Published online by Cambridge University Press: 14 January 2010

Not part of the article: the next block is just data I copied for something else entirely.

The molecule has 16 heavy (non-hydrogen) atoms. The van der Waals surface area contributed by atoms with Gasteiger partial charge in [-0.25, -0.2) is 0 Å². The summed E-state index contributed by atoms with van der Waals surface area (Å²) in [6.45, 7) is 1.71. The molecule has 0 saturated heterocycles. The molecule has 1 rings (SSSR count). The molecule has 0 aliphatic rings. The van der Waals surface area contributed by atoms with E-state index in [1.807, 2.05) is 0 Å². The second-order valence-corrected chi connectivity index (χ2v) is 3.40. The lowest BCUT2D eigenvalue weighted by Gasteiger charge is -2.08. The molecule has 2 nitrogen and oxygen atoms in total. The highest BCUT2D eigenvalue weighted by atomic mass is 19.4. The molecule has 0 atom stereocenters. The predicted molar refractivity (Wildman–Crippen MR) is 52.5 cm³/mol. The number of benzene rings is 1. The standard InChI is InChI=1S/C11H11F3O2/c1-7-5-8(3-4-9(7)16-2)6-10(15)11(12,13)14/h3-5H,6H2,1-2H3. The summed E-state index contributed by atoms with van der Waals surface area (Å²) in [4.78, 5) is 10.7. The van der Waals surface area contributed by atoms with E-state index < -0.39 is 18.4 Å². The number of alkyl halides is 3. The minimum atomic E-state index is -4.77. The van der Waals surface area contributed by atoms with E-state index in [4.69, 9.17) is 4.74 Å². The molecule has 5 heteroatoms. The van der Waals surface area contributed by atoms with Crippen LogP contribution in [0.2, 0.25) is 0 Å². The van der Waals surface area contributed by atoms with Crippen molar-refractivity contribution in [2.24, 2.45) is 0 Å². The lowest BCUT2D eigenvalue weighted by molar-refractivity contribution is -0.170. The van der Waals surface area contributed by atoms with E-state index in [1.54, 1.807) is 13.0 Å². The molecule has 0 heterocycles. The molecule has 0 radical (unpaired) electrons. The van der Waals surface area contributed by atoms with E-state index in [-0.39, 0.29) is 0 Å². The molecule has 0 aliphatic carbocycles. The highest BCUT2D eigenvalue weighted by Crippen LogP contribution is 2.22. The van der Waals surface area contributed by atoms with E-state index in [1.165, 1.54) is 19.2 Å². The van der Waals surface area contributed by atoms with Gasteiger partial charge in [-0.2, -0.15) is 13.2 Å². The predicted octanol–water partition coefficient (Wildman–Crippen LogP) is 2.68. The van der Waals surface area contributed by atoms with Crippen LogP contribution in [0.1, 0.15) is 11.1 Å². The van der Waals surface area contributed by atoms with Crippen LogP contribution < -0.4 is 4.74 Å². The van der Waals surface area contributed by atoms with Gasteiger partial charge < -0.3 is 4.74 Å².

Robespierre's politics have often been seen as synonymous with the Revolution itself. He encapsulated what was best – and worst – about the Revolution. He was a tireless advocate for liberty and equality, yet, to defend these principles, he was prepared to adopt the Terror. Nevertheless, he was only one man amongst many, and we may ask why it is that revolutionary ideology as a whole has so often been identified with this one individual. The reasons for this are complex and manifold. For one thing, Robespierre held a place at the centre of revolutionary events longer than any of his contemporaries, successfully negotiating the turbulent seas of rapidly changing politics. In the years from 1789 to 1794, he became adept as a political tactician, surviving many changes of fortune and seeing off a number of political opponents. Almost from the very outset, he was a focus for radical opposition. At times, he was a lone critic of government policy. When the political coup of June 1793 brought the Montagnards to government, Robespierre's moment came and he took his place at the heart of policy-making during the Revolution's most critical period. Although he never dominated executive power to the extent that has often been credited, as a member of the Committee of Public Safety he was the most articulate spokesman of the politics of the revolutionary government, both in the Convention and at the Jacobin club. He preferred, whenever possible, to speak about general political principles, leaving the details of organisation to others, and his speeches offer some of the most powerful expositions of Jacobin ideology.